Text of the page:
Quakers and Brexit

Antonia Swinson reflects on the European referendum result

Heard the one about the bishop, the Turner Prize winner and the Quaker?

The Church of England has ‘jumped on a middle class bandwagon of horror at the Brexit vote’. So thunders Philip North, the bishop of Burnley, writing recently in the Church Times. There had been ‘an almighty cry of anger from a dispossessed and marginalised working class’.

Controversial artist Grayson Perry, addressing a smart London arts gathering, recently said: ‘You failed in your opposition of the popular right-wing vote…this is a dose of smelling salts to us all’. He said it was time for artists to ‘genuinely engage with the majority of the population’.

Then in came the Quaker. Silence. No, you won’t be hearing from him. Quakers are brilliant at quietness, except when they are all agreeing that Brexit is a tragedy.

Please let’s wake up. Let’s not kid ourselves that the Brexit vote can be reversed or that it will be the usual fudged business as usual. Arguably, we are living in a time as pivotal for our island story as the English civil war. This was a period, let us not forget, when Quakerism was forged around the campfires of Oliver Cromwell’s New Model Army and in the homes of officers who couldn’t buy either the Royalists’ or Calvin’s top-down undemocratic ‘schtick’ a minute longer. Are Quakers in danger of becoming unaligned to both our history and our purpose?

Early Quakers bravely sought new ways to reach God, and their successors carried on changing the world through love – whether tackling slavery, prison reform or running successful ethical businesses. So, whose side are we on today? What does equality really mean, as a testimony, as we debate war tactics around Article 50? Remember it was in the North and the Midlands where Quakerism first emerged, where people overwhelmingly voted Leave.

I first saw the seeds of Brexit back in the early ‘zeros’ when, as a full-time professional writer and passionate pro-European, I accepted a pro bono commission writing the European electoral manifesto for the Scottish Liberal Democrats. I spent a great week in Brussels drinking in European Community politics with the Liberal group – the second biggest grouping. I came home truly shocked and horrified at the democratic deficit – the European Parliament’s lack of teeth against the unelected Commission: a sort of pre-1832 back to the future. But the main reason I knew the UK would eventually leave was homegrown and self-inflicted. At the time, I was writing a book about ethical business, heavily influenced by Kevin Cahill’s Who Owns Britain. This revealed why and how the UK population was corralled into seven per cent of the land mass, while less than one per cent of the population controlled or owned seventy per cent.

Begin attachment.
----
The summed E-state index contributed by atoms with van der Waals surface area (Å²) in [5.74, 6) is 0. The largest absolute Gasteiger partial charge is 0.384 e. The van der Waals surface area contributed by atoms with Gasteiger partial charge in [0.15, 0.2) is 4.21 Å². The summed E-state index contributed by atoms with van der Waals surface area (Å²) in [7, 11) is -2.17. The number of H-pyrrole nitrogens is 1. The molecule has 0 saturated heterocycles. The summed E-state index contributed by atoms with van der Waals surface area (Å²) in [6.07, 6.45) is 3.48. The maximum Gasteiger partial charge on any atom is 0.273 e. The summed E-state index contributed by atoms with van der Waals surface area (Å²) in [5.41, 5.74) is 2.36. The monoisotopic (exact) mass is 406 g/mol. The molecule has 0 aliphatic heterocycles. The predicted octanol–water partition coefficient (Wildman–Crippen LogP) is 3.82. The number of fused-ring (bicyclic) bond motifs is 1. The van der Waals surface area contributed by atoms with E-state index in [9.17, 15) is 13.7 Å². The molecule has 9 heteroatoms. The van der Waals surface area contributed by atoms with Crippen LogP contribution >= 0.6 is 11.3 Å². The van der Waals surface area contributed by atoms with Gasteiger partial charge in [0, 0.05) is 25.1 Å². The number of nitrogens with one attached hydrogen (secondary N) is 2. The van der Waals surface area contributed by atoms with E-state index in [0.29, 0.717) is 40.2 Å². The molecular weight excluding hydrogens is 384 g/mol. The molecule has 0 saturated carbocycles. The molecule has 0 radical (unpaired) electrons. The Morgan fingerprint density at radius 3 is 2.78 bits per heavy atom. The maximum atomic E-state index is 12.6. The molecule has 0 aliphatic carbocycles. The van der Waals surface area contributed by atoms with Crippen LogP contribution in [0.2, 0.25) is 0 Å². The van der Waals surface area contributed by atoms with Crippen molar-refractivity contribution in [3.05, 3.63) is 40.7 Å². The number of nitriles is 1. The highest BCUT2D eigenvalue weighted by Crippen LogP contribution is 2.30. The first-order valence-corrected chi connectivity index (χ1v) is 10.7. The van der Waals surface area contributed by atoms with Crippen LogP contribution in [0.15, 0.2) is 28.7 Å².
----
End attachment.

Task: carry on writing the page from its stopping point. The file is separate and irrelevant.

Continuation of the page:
Looking at the figures by county as a business journalist, I realised I just could not see how a popular UK uprising against EU membership could be avoided, unless land for housing doubled to fifteen per cent, akin to that of Germany and France. The growing post-war population had already been squashed into an artificially restricted land supply due to Green Belt legislation, so how could EU immigration possibly happen on top of this without a political meltdown?

With hindsight, I should have been asking just whom did the status quo suit? Over the next decade, despite the economic downturn, asset prices rose, wages in real terms fell and landowners received billions in EU subsidies. Charges of racism muted any honest, healing debate about how our small island could manage land distribution for the benefit of everyone living here. How much easier for faith groups to emote about ‘making poverty history’ – preferably safely overseas – rather than campaigning here for social justice – through compulsory land purchase, Green Belt planning reform or locally gathered land value taxation.

But we are where we are and Quakers must seize the day, however we voted on 23 June. Let us look beyond disbelief and denial and not be tempted to thwart democracy on our angry little feudal island. We have, after all, the Quaker inheritance of collaborative leadership and can choose to coin new and relevant healing language for this unfurling picture.

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